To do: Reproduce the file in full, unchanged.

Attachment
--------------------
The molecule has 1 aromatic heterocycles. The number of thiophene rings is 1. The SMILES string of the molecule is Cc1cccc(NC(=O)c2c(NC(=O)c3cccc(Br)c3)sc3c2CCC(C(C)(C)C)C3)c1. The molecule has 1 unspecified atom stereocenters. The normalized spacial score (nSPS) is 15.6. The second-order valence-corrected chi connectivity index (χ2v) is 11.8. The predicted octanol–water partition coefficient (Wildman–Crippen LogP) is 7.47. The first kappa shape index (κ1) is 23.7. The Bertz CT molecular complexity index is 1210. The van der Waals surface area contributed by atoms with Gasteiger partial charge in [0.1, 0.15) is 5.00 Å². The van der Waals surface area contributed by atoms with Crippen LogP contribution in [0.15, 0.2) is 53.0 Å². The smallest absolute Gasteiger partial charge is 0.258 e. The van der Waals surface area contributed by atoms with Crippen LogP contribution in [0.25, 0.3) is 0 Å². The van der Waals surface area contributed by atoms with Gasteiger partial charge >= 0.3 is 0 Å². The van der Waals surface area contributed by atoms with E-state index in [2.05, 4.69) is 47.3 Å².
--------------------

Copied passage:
The molecule has 1 aromatic heterocycles. The number of thiophene rings is 1. The SMILES string of the molecule is Cc1cccc(NC(=O)c2c(NC(=O)c3cccc(Br)c3)sc3c2CCC(C(C)(C)C)C3)c1. The molecule has 1 unspecified atom stereocenters. The normalized spacial score (nSPS) is 15.6. The second-order valence-corrected chi connectivity index (χ2v) is 11.8. The predicted octanol–water partition coefficient (Wildman–Crippen LogP) is 7.47. The first kappa shape index (κ1) is 23.7. The Bertz CT molecular complexity index is 1210. The van der Waals surface area contributed by atoms with Gasteiger partial charge in [0.1, 0.15) is 5.00 Å². The van der Waals surface area contributed by atoms with Crippen LogP contribution in [0.15, 0.2) is 53.0 Å². The smallest absolute Gasteiger partial charge is 0.258 e. The van der Waals surface area contributed by atoms with Crippen LogP contribution in [0.25, 0.3) is 0 Å². The van der Waals surface area contributed by atoms with Gasteiger partial charge >= 0.3 is 0 Å². The van der Waals surface area contributed by atoms with E-state index in [2.05, 4.69) is 47.3 Å².